U.S.: How The U.S. Is Riding Out The Energy Storm

Broader demand plus lower inflation and interest rates help bolster growth

Soft patch? What soft patch? Looking at the economy's growth rate during the first three quarters of the year, it's difficult to see what all the fuss was about. Clearly, the pace of payroll gains and consumer spending slowed in the spring, but look at the overall result: Real gross domestic product grew 4.5% in the first quarter, 3.3% in the second, and monthly data suggest growth in the 4% to 5% range in the third. Even with the drag from higher energy prices, real GDP for all of 2004 stands a good chance of expanding by 4% or better.

It's not that costlier oil isn't having an impact. It most certainly is. Because the U.S. has net imports of about 4 billion barrels of oil and petroleum products annually, every $10 per barrel rise in the price of oil diverts about $40 billion of U.S. income to foreigners. That's income that otherwise would have accrued to households and businesses as wages or profits. Multiplier effects, as the higher costs travel through the economy, tend to increase the overall impact. A rise in oil prices from $30 to $50 has the potential to cut as much as one full percentage point from economic growth.

But to focus on oil is to miss a crucial point: Thanks to several key factors, this economy has managed to weather the energy storm so far. First, consider the timing of this latest oil spike. Unlike the $20-per-barrel jumps in the price of crude in 1990 and 1999-2000, the current hike has occurred at the beginning of a business cycle, not toward the end of one, when the economy would be more vulnerable to shocks. Second, the recovery is broadening. Output is becoming less dependent on consumer spending as capital investment, inventory growth, and exports accelerate.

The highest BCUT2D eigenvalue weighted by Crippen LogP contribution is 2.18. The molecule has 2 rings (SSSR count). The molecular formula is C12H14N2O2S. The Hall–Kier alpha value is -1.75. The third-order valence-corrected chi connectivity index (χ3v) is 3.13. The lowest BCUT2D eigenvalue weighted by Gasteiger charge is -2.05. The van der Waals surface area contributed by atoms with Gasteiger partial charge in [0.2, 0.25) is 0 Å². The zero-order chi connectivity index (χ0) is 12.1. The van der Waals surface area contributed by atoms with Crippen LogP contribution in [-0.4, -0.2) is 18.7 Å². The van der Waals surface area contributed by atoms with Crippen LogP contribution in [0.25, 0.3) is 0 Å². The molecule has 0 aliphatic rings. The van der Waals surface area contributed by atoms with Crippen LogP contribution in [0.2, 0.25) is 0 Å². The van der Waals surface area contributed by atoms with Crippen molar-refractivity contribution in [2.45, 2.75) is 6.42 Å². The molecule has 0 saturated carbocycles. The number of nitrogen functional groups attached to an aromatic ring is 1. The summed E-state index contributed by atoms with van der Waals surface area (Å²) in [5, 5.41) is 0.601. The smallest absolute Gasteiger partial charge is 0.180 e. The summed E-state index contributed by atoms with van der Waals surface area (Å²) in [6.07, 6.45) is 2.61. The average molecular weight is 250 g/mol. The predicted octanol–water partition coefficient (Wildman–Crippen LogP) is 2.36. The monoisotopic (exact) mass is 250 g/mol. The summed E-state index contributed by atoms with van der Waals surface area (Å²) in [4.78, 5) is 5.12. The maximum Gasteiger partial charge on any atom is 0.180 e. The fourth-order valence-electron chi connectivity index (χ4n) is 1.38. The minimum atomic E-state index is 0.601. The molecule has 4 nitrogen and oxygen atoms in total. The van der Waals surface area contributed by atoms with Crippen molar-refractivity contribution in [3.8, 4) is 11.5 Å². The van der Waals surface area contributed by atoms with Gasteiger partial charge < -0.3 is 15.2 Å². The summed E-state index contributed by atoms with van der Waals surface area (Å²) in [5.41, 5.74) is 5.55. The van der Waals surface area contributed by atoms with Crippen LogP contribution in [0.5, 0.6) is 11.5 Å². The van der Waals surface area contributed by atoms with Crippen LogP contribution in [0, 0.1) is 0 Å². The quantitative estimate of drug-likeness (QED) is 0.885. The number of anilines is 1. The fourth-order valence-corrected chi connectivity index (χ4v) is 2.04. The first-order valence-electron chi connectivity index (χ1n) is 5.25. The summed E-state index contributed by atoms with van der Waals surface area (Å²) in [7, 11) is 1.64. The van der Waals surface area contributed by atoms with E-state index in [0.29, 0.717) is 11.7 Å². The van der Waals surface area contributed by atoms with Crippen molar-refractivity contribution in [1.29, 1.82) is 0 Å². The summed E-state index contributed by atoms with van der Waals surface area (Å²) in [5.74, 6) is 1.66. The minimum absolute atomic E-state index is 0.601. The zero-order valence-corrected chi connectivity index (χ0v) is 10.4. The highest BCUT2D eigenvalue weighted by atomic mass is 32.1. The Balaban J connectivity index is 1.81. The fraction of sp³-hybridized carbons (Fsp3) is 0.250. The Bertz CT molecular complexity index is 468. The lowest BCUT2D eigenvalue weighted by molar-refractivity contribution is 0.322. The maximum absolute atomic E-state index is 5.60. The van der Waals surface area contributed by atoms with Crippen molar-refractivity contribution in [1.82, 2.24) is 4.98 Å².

In addition, the oil spike has not pushed up other prices. Inflation, after scary jumps in the spring, eased back in July and August. Besides fueling a bond-market rally, that gave a lift to household buying power. Lower mortgage rates have buoyed housing and triggered a rebound in mortgage refinancing. Plus, despite being hit by higher costs and facing tough comparisons from the previous year, corporate profits last quarter are expected to post a solid double-digit gain.

MOREOVER, MOST OF the economy's adjustment to $50 oil has already occurred, at least with respect to gasoline prices. Based on the historical relationship between the quarterly averages of oil and gas prices from 1985 to 2003, crude oil at $38 per barrel -- its average in the second quarter -- yields pump prices of about $1.75 a gallon. But in this past second quarter the average gas price was $1.96 per gallon. That price is historically consistent with oil costing about $46 per barrel, and the May peak in gas prices of $2.06 implied oil at $50.

How Business Economists See 2005
Fast-forward to October. Gas is running about $1.94, right in the range of what would be expected with crude oil at the $45 to $50 level. That suggests there is little reason to expect a big runup in prices at the pump. Even after considering higher prices for natural gas and heating oil through yearend, economists at J.P. Morgan Chase & Co. (JPM ) estimate that 70% of the impact of $50 oil has already been absorbed in household spending.

Despite that oil adjustment, consumer spending was still able to rebound strongly in the third quarter. Real outlays appear to have grown in the ballpark of 4.5%, compared with 1.6% in the second quarter. That increase, along with positive trends in other GDP components, suggest real GDP will post growth in the 4% to 5% range when the Commerce Dept. makes its report on Oct. 29.